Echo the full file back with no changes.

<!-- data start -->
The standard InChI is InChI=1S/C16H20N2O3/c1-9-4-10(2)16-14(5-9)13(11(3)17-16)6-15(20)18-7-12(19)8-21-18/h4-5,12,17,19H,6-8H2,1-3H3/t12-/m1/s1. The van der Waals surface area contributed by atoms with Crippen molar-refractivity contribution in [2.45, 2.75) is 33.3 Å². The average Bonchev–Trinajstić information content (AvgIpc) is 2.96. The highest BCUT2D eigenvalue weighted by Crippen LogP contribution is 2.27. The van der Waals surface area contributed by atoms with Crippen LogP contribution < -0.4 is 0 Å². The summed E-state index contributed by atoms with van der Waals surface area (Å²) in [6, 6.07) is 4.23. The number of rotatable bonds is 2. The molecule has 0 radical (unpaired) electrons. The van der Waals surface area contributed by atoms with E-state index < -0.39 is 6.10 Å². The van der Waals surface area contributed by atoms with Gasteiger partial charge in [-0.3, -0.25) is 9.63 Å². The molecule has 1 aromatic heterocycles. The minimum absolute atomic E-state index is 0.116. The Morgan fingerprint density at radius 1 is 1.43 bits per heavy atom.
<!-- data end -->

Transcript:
The standard InChI is InChI=1S/C16H20N2O3/c1-9-4-10(2)16-14(5-9)13(11(3)17-16)6-15(20)18-7-12(19)8-21-18/h4-5,12,17,19H,6-8H2,1-3H3/t12-/m1/s1. The van der Waals surface area contributed by atoms with Crippen molar-refractivity contribution in [2.45, 2.75) is 33.3 Å². The average Bonchev–Trinajstić information content (AvgIpc) is 2.96. The highest BCUT2D eigenvalue weighted by Crippen LogP contribution is 2.27. The van der Waals surface area contributed by atoms with Crippen LogP contribution < -0.4 is 0 Å². The summed E-state index contributed by atoms with van der Waals surface area (Å²) in [6, 6.07) is 4.23. The number of rotatable bonds is 2. The molecule has 0 radical (unpaired) electrons. The van der Waals surface area contributed by atoms with E-state index < -0.39 is 6.10 Å². The van der Waals surface area contributed by atoms with Gasteiger partial charge in [-0.3, -0.25) is 9.63 Å². The molecule has 1 aromatic heterocycles. The minimum absolute atomic E-state index is 0.116. The Morgan fingerprint density at radius 1 is 1.43 bits per heavy atom.